President Vladimir Putin dismissed allegations that Moscow is responsible for global food crisis and soaring prices for gas and fertilizers. Here are some points he underscored.
The President explained that the situation with the global food market got worse not yesterday or even with the launch of Russia’s special military operation. The situation took a downturn in February 2020 during the efforts to counter the coronavirus pandemic when the global economy was down.
First, large amount of money were allocated to support the population and certain businesses and economic sectors during COVID-19 pandemic. E.g., the money supply in the USA alone grew by 5.9 trillion in less than two years, from February 2020 to the end of 2021. The total cash supply grew by 38.6 percent. The U.S. Secretary of the Treasury recently said it was a mistake.
The second reason was European countries’ short-sighted policies, and above all - the European Commission’s policy in regard to energy. The capabilities of alternative types of energy are overestimated: solar, wind, any other types, hydrogen power – those are good prospects for the future, probably, but today, they cannot produce energy in the required amount, with the required quality and at acceptable prices. And at the same time, they began to belittle the importance of conventional types of energy - hydrocarbons.
What was the result of all this? Banks stopped issuing loans because they were under pressure. Insurance companies stopped insuring deals. Local authorities stopped allocating plots of land for expanding production and reduced the construction of pipeline transport systems. All this led to a shortage of investment in the world energy sector and price hikes as a result. The wind was not as strong as expected during the past year, winter dragged on, and prices instantly soared.
On top of all that, the Europeans did not listen to Russia’s requests to preserve long-term contracts for the delivery of natural gas to European countries. As soon as gas prices started going up, fertiliser prices followed suit because gas is used to produce some of these fertilisers. Everything is interconnected. By the way, Russia accounts for 25 percent of the world fertiliser market. As for potash fertilisers Russia and Belarus account for 45 percent of the world market.
The British and later the Americans imposed sanctions on Russian fertilisers. Later, having realised what was happening, the Americans lifted their sanctions, the Europeans did not. In near future this will make the situation in the world fertiliser market even worse, and hence the crop prospects will be much more modest, and prices will keep going up – that is it.
Vladimir Putin explained that the world produces about 800 million tonnes of grain wheat per year. Now we are being told that Ukraine is ready to export 20 million tonnes. So, 20 million tonnes out of 800 million tonnes amounts to 2.5 percent. But if to proceed from the fact that wheat accounts for merely 20 percent of all food products in the world, this means that these 20 million tonnes of Ukrainian wheat are just 0.5 percent.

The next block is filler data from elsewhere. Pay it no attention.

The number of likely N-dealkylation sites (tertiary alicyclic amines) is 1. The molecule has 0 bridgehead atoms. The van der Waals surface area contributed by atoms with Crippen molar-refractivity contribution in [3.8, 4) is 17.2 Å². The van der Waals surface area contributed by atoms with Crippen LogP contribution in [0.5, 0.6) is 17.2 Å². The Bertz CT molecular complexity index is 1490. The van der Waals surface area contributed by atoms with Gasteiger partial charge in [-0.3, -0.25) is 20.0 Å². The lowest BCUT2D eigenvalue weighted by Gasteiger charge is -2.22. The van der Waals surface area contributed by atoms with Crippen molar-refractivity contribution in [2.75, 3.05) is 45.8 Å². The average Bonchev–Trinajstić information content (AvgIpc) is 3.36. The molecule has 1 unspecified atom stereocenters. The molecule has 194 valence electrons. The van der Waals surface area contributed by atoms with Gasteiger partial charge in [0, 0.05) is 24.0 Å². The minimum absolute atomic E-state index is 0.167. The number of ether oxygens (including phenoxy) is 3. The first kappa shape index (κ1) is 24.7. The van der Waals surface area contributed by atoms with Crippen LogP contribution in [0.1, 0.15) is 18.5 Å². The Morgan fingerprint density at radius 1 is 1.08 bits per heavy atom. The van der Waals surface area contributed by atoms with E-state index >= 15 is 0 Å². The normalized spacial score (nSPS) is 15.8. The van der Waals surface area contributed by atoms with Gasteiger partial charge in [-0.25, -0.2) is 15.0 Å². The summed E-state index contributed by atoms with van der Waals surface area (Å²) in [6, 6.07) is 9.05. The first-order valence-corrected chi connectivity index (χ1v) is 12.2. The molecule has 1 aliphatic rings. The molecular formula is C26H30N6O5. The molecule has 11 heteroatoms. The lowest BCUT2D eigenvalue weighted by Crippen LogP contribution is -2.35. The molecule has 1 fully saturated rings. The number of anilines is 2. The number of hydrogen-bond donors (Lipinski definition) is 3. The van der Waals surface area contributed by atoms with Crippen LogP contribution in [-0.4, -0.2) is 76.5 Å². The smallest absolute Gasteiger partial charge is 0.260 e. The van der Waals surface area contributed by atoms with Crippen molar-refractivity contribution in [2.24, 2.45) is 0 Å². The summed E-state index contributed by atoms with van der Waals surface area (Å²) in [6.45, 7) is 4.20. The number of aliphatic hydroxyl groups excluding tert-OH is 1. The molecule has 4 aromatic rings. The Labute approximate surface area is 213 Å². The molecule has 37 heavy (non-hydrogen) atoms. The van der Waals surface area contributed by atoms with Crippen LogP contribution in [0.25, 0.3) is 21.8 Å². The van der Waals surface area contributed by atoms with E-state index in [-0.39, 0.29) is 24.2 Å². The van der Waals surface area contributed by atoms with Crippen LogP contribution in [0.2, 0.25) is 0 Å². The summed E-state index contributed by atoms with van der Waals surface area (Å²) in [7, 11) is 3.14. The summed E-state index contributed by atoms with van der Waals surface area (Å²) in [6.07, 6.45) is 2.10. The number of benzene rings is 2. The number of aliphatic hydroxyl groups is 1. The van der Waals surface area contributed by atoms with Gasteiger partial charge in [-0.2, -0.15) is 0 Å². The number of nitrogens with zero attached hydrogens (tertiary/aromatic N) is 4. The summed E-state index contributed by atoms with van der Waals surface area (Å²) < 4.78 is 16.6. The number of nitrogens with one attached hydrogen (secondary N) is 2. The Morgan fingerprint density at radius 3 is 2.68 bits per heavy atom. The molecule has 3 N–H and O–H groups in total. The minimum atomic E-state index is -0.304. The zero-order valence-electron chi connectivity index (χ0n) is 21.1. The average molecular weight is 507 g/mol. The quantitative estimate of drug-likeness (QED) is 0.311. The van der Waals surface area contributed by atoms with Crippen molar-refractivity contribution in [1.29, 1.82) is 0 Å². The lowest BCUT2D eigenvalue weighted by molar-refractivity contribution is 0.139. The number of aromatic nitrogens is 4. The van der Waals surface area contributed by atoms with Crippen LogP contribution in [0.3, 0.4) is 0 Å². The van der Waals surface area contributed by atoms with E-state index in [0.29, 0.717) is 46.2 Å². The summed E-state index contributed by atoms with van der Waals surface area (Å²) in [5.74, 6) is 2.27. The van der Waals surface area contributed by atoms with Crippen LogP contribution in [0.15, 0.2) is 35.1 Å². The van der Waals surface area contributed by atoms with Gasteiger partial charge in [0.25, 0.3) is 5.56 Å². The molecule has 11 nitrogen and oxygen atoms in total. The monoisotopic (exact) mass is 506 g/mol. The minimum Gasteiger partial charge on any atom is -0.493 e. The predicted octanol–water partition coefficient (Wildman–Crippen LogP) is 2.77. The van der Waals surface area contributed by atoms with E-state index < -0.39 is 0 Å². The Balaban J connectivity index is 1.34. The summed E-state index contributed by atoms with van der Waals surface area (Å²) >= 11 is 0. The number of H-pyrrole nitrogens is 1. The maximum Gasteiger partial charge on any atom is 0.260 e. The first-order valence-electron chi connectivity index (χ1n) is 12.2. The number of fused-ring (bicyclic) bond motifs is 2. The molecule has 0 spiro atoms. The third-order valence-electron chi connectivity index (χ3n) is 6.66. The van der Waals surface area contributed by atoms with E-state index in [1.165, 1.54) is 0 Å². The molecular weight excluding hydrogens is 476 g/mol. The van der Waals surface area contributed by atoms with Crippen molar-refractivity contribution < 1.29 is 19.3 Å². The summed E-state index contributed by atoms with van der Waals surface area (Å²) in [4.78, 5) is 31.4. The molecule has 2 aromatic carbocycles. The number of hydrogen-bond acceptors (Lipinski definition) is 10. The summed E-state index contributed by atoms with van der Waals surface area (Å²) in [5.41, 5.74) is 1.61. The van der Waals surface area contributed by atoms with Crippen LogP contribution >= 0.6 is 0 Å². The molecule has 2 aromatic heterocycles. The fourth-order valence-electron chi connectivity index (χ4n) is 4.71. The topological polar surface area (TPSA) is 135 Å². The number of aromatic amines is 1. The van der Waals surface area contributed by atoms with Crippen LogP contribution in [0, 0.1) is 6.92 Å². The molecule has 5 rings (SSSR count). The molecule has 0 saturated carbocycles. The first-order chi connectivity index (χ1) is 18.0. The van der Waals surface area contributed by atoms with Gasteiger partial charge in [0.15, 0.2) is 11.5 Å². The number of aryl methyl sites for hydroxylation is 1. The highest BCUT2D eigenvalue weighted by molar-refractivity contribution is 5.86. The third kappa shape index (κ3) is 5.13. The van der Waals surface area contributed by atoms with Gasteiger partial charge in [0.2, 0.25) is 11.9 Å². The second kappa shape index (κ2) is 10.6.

20 million tonnes of Ukrainian wheat are potential exports. As for shipping out Ukrainian grain to foreign countries, Russia does not try to prevent this.
In the interview Vladimir Putin suggested six ways to export grain from Ukraine.
The first one. It can be shipped out via the Ukraine-controlled ports, primarily in the Black Sea – Odessa and nearby ports. Russia did not mine the approaches to these ports – Ukraine did this, and namely Ukraine should demine these ports and let the vessels loaded with grain to leave them. 70 different foreign ships are stuck in Ukrainian ports at this point. They are simply locked up and their crews are still being held hostage by Ukraine. Vladimir Putin insisted, that before that Ukrainians must clear the mines and raise the ships they sunk on purpose in the Black Sea to make it difficult to enter and leave the ports to the south of Ukraine.
There is the second opportunity: via the ports in the Sea of Azov – Berdyansk and Mariupol – which are now under Russian control, and Moscow is ready to ensure a free exit from these ports, including for exported Ukrainian grain. These ports have been almost demined by Russia. It will create the necessary logistics in this area. The President of Russia said Moscow will guarantee their peaceful passage to international waters without any problems.
It is possible to use the third option – to move grain from Ukraine via the Danube and through Romania.
Fourth. It is also possible through Hungary.
And fifth, it is also possible to do this via Poland. Yes, there are some technical problems because the tracks are of different gauges and the wheel bogies must be changed. But this procedure takes a few hours, that is all.
Finally, the easiest way is to transport grain via Belarus. This is the easiest and the cheapest sixth way because from there it can be instantly shipped to the Baltic ports and further on to any place in the world. But those who imposed sanctions would have to lift the sanctions against Belarus.